Despite the improvements to the Hurricanes powerplay, I’m expecting the amount of powerplay shots Pitkanen is on ice for next season to also decrease, but that’s mostly because the team’s shot rate was so high last season that I don’t see it sustaining. It’s more likely that the Canes powerplay shot rate falls somewhere in between where it was last year and the year before. The Canes powerplay was actually very good at producing shots last season and Pitkanen was one of the team’s better players in that category, so with that in mind along with the fact that the team’s powerplay should improve overall, I’m projecting Pitkanen to be on ice for 48.5 PP shots per 60 minutes.
Over an 82 game season, this would put Pitkanen on ice for about 263 powerplay shots, which would put him on ice for anywhere from 29-37 powerplay goals. My projection is to have the Canes shoot at around the league average on the powerplay with Pitkanen on the ice and that would put him on ice for 31-32 goals. Consider that he has recorded an assist on 46.7% of the powerplay goals he has been on-ice for the last five years, and you have Pitkanen recording 14-15 powerplay assists in an 82 game season.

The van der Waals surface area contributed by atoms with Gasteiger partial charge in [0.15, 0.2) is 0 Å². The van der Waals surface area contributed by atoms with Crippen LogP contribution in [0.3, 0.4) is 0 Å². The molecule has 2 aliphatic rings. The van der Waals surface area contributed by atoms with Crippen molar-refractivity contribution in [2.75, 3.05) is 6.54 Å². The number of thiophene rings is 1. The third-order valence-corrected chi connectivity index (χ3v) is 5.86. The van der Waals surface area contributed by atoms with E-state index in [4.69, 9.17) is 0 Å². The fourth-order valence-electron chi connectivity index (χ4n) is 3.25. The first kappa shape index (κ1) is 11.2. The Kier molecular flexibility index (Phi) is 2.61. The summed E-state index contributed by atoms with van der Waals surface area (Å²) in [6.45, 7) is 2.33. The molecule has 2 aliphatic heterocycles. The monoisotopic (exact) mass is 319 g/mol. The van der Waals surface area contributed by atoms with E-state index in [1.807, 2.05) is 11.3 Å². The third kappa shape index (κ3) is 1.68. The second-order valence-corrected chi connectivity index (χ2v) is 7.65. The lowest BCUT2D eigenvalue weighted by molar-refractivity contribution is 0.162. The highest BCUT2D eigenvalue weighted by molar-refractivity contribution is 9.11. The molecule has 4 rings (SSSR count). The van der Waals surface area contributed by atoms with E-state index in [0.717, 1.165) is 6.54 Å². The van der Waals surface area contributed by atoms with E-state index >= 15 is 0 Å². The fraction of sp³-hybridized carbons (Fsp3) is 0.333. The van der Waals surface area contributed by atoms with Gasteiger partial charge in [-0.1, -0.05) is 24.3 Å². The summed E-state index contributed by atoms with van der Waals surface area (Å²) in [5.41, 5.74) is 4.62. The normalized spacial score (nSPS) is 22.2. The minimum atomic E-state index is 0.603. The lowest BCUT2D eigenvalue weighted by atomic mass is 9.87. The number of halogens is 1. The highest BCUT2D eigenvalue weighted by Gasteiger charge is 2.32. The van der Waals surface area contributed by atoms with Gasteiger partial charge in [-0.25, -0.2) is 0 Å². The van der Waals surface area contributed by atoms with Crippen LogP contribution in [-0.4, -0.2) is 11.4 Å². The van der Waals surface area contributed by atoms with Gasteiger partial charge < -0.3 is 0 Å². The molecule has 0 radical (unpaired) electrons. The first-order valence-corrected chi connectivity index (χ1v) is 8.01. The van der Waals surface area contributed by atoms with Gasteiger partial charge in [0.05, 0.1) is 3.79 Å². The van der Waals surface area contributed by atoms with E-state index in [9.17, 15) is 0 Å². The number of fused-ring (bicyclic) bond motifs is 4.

82 Game Projection
|Pitkanen 2012-13||ESG||ESA||PPG||PPA||SHG||SHA||Total Pts||PPG/82|
It might be a little odd that I’m not projecting Pitkanen to have 40 points, but consider that he’s getting older and that the ice time is likely going to be more spread around among the defense corps, and it’s very likely that Pitkanan finishes an 82 game season with 35-39 points. The one thing that holds him back is that he has never been able to score many goals both at even strength or on the powerplay. Most defenseman aren’t good goal-scorers but someone with Pitkanen’s offensive upside should be able to score more than six goals in a season, something he has been unable to do for the last three years. If he is able to get some decent shooting luck again, he may top this projection but I’m setting the bar at 5 goals and 39 points for now. A 40-point season is tough to accomplish for a defenseman and with there being only so much ice-time to be spread around, I think Pitkanen will end up falling just short.